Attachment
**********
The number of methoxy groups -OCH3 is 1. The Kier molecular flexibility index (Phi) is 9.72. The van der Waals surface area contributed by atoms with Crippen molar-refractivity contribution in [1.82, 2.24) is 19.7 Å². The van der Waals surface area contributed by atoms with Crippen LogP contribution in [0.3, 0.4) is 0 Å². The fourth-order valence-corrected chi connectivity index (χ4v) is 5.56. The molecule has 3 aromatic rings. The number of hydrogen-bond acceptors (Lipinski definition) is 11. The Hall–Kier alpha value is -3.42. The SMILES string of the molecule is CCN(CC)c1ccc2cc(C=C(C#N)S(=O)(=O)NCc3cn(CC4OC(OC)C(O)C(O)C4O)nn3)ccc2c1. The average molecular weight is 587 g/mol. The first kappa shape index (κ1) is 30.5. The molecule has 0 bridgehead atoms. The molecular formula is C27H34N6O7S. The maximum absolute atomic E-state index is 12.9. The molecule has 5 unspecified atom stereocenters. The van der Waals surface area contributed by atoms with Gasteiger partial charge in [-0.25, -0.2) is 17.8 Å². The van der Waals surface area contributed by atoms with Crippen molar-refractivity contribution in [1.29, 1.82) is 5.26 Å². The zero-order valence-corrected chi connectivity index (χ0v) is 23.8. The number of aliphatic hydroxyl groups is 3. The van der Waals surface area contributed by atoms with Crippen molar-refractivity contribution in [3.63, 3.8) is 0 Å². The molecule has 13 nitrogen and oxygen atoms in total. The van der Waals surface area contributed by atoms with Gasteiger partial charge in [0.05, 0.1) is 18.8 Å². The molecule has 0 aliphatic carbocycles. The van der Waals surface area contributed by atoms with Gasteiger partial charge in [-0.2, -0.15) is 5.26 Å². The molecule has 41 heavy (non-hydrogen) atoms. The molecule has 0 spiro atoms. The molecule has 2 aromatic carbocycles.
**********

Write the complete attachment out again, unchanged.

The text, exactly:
The number of methoxy groups -OCH3 is 1. The Kier molecular flexibility index (Phi) is 9.72. The van der Waals surface area contributed by atoms with Crippen molar-refractivity contribution in [1.82, 2.24) is 19.7 Å². The van der Waals surface area contributed by atoms with Crippen LogP contribution in [0.3, 0.4) is 0 Å². The fourth-order valence-corrected chi connectivity index (χ4v) is 5.56. The molecule has 3 aromatic rings. The number of hydrogen-bond acceptors (Lipinski definition) is 11. The Hall–Kier alpha value is -3.42. The SMILES string of the molecule is CCN(CC)c1ccc2cc(C=C(C#N)S(=O)(=O)NCc3cn(CC4OC(OC)C(O)C(O)C4O)nn3)ccc2c1. The average molecular weight is 587 g/mol. The first kappa shape index (κ1) is 30.5. The molecule has 0 bridgehead atoms. The molecular formula is C27H34N6O7S. The maximum absolute atomic E-state index is 12.9. The molecule has 5 unspecified atom stereocenters. The van der Waals surface area contributed by atoms with Gasteiger partial charge in [-0.25, -0.2) is 17.8 Å². The van der Waals surface area contributed by atoms with Crippen molar-refractivity contribution in [1.29, 1.82) is 5.26 Å². The zero-order valence-corrected chi connectivity index (χ0v) is 23.8. The number of aliphatic hydroxyl groups is 3. The van der Waals surface area contributed by atoms with Crippen molar-refractivity contribution in [3.63, 3.8) is 0 Å². The molecule has 13 nitrogen and oxygen atoms in total. The van der Waals surface area contributed by atoms with Gasteiger partial charge in [0.05, 0.1) is 18.8 Å². The molecule has 0 aliphatic carbocycles. The van der Waals surface area contributed by atoms with Gasteiger partial charge in [-0.2, -0.15) is 5.26 Å². The molecule has 41 heavy (non-hydrogen) atoms. The molecule has 0 spiro atoms. The molecule has 2 aromatic carbocycles.